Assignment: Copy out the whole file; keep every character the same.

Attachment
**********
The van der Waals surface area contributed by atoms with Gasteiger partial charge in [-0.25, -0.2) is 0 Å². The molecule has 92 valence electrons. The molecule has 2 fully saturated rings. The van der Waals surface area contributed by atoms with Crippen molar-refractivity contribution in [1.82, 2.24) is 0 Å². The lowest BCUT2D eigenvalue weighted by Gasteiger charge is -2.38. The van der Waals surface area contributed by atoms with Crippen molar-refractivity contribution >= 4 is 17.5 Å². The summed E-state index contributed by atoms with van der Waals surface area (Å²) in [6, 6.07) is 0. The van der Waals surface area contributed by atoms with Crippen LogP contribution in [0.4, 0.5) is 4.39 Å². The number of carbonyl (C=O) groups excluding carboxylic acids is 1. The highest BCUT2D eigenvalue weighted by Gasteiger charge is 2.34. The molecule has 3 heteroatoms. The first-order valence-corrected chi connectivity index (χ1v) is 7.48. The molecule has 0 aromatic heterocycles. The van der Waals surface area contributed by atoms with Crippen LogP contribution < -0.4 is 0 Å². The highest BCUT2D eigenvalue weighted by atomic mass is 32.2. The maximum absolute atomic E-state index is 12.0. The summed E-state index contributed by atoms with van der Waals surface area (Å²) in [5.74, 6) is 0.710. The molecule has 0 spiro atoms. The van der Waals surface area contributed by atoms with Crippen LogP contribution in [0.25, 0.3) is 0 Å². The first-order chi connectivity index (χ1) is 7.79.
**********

The van der Waals surface area contributed by atoms with Gasteiger partial charge in [-0.25, -0.2) is 0 Å². The molecule has 92 valence electrons. The molecule has 2 fully saturated rings. The van der Waals surface area contributed by atoms with Crippen molar-refractivity contribution in [1.82, 2.24) is 0 Å². The lowest BCUT2D eigenvalue weighted by Gasteiger charge is -2.38. The van der Waals surface area contributed by atoms with Crippen molar-refractivity contribution >= 4 is 17.5 Å². The summed E-state index contributed by atoms with van der Waals surface area (Å²) in [6, 6.07) is 0. The van der Waals surface area contributed by atoms with Crippen LogP contribution in [0.4, 0.5) is 4.39 Å². The number of carbonyl (C=O) groups excluding carboxylic acids is 1. The highest BCUT2D eigenvalue weighted by Gasteiger charge is 2.34. The molecule has 3 heteroatoms. The first-order valence-corrected chi connectivity index (χ1v) is 7.48. The molecule has 0 aromatic heterocycles. The van der Waals surface area contributed by atoms with Crippen LogP contribution < -0.4 is 0 Å². The highest BCUT2D eigenvalue weighted by atomic mass is 32.2. The maximum absolute atomic E-state index is 12.0. The summed E-state index contributed by atoms with van der Waals surface area (Å²) in [5.74, 6) is 0.710. The molecule has 0 spiro atoms. The van der Waals surface area contributed by atoms with Crippen LogP contribution in [0.25, 0.3) is 0 Å². The first-order chi connectivity index (χ1) is 7.79.